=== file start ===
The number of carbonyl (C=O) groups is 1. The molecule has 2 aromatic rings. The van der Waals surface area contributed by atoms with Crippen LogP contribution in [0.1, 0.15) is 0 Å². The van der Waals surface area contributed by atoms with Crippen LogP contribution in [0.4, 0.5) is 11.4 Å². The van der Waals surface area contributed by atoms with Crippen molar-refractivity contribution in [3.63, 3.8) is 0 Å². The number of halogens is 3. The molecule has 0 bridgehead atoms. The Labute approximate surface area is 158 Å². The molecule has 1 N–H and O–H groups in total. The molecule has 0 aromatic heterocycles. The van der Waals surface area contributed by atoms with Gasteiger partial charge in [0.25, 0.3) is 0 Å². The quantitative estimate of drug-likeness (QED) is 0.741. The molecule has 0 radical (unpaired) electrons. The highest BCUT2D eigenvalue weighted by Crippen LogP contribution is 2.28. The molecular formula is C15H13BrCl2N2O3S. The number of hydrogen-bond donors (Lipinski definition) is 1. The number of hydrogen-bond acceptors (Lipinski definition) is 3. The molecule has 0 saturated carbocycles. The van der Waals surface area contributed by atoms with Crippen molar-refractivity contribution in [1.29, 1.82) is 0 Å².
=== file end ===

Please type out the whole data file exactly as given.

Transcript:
The number of carbonyl (C=O) groups is 1. The molecule has 2 aromatic rings. The van der Waals surface area contributed by atoms with Crippen LogP contribution in [0.1, 0.15) is 0 Å². The van der Waals surface area contributed by atoms with Crippen LogP contribution in [0.4, 0.5) is 11.4 Å². The van der Waals surface area contributed by atoms with Crippen molar-refractivity contribution in [3.63, 3.8) is 0 Å². The number of halogens is 3. The molecule has 0 bridgehead atoms. The Labute approximate surface area is 158 Å². The molecule has 1 N–H and O–H groups in total. The molecule has 0 aromatic heterocycles. The van der Waals surface area contributed by atoms with Gasteiger partial charge in [0.25, 0.3) is 0 Å². The quantitative estimate of drug-likeness (QED) is 0.741. The molecule has 0 radical (unpaired) electrons. The highest BCUT2D eigenvalue weighted by Crippen LogP contribution is 2.28. The molecular formula is C15H13BrCl2N2O3S. The number of hydrogen-bond donors (Lipinski definition) is 1. The number of hydrogen-bond acceptors (Lipinski definition) is 3. The molecule has 0 saturated carbocycles. The van der Waals surface area contributed by atoms with Crippen molar-refractivity contribution in [1.29, 1.82) is 0 Å².